The National Strategy for Combating Wildlife Trafficking – while too detailed for summary here – seeks to implement three strategic priorities: (1) strengthening domestic and global enforcement; (2) reducing demand for illegally traded wildlife at home and abroad; and (3) strengthening partnerships with international partners, local communities, NGOs, private industry, and others to combat illegal wildlife poaching and trade.  Combined with measures to be adopted under the commercial ivory ban, there is increased hope for vulnerable and endangered wildlife.

These issues are front and center this month as world leaders and conservation leaders gather at the London Conference on Illegal Wildlife Trade 2014 on February 13. The conference seeks to help eradicate illegal wildlife trade and better protect the world’s most iconic species from the threat of extinction. DLA Piper attorneys have been working closely on this issue, and recently produced a ten-country report assessing gaps in domestic legislation, judicial capacity, and institutional capacity to combat wildlife trafficking. As the world reacts to this growing threat, there remains much to be done, but also new foundations for hope.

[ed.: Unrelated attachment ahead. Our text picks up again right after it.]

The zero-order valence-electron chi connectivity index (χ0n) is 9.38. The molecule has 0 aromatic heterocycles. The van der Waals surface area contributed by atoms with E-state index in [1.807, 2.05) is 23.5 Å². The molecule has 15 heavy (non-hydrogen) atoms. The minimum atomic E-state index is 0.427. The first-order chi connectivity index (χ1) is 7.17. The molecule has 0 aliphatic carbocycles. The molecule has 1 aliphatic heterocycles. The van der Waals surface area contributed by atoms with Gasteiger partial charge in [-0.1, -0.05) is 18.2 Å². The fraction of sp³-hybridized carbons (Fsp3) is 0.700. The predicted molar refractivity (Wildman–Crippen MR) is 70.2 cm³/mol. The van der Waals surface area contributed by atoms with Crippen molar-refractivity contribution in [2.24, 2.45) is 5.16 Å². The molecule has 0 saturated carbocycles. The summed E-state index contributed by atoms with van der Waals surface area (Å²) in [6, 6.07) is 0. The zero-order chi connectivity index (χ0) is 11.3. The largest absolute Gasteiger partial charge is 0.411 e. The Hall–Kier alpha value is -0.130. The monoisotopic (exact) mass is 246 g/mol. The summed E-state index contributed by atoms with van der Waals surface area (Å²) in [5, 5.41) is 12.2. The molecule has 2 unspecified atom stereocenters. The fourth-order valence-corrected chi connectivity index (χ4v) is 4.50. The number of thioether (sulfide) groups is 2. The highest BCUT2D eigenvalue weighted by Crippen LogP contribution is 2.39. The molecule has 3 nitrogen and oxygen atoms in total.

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This blog post is co-authored by Andrew Schatz.